Texan Files $1 Billion Lawsuit Against Their Electricity Supplier After Bill Tops $9,000
An infuriated Texas resident has filed a $1 billion lawsuit against her electricity supplier after she was billed more than $9,000 following the state’s cold snap.
Lisa Khoury of Mont Belvieu was one of millions of Texans impacted by last week’s freezing temperatures, which caused the state’s electricity grid to become overwhelmed.
As locals desperately tried to stay warm amid the storm, some electricity suppliers increased prices in relation to the high demand.
In the lawsuit, filed against electricity retailer Griddy Energy LLC on Monday, February 22, Khoury alleged that her monthly electricity bills from Griddy were around $200 to $250.
However, during the week of the storm, the company is said to have automatically withdrawn $1,200 from Khoury, with her bill for February 1–19 totalling $9,546.
Khoury claimed she had contacted Griddy to express concern over the expensive withdrawals and cheques that had bounced, but she says she never heard back from the company. On February 18, she placed a stop payment order with her bank.
The lawsuit notes that Griddy’s wholesale rate increased from $50 per megawatt-hour before the storm to $9,000 per megawatt-hour, and that the company told customers it was ‘seeking relief from utility regulators’ after advising 29,000 customers to switch to another provider with a fixed rate.
The filing, cited by Fox News, states:
Griddy charged Khoury in the middle of a disaster. She and her husband mostly were without power in their home from Wednesday, February 17, 2021 to Thursday, February 18, 2021. At the same time, Khoury hosted her parents and in-laws, who are in their 80s, during the storm.
Even then, she continued to minimize any power usage because of the high prices.
As well as criticising the bill, the lawsuit accuses Griddy of violating the Texas Deceptive Trade Practices Act and seeks an injunction to prevent Griddy from billing and collecting payment for excessive prices.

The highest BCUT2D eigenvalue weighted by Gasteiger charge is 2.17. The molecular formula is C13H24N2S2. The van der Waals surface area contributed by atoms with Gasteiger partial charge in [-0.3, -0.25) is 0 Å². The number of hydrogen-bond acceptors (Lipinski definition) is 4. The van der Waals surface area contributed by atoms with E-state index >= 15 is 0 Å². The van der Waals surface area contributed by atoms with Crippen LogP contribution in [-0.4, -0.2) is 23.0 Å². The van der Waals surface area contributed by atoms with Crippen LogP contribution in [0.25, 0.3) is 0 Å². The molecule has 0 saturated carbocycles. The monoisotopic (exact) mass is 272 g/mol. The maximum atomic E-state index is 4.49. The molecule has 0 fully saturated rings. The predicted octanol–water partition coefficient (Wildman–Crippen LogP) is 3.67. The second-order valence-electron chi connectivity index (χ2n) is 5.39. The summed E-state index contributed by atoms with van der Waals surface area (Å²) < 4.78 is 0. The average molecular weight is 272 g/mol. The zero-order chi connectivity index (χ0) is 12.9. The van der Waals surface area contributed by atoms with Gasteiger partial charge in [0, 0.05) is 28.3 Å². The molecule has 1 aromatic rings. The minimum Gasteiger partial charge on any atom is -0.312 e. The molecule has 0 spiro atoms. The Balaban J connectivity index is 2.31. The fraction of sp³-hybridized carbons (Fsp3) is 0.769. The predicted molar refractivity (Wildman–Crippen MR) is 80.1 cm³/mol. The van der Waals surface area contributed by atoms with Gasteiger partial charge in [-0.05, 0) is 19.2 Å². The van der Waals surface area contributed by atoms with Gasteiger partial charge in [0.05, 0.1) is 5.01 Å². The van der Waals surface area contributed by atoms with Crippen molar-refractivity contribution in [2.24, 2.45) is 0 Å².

It also demands that the company assures it will forgive any late or unpaid bills from affected customers, stating, ‘Griddy knew it was overcharging consumers, that consumers would be harmed, and Griddy would be unjustly enriched by retaining customers’ payments.’
The lawsuit seeks $1 billion in monetary relief and states that it is filed ‘on behalf of all others similarly situated’.
Khoury’s lawyer, Derek Potts, expressed his belief that his client is likely one of thousands of customers who received expensive bills and that the class action would ‘be the most efficient and effective way for Griddy’s customers to come together and fight this predatory pricing’.
Speaking to Fox, Potts said:
What happened financially to all of the customers of Griddy both in terms of the exorbitant prices charged and the manner in that they were collected from peoples’ bank accounts and credit cards literally in the middle of a catastrophe while many were without power, heat, and water, is clearly contrary to Texas laws in place to protect consumers.
A spokesperson from Griddy responded to the lawsuit to say it was ‘meritless’, and that the blame for the high prices instead lay with Public Utility Commission of Texas, Reuters reports. An order from the utility commission reportedly said that ‘energy prices should reflect [the] scarcity of the supply’.
Griddy also shared a blog post on its website in which it said it, too, was ‘p*ssed’ at the prices and that it would fight them.
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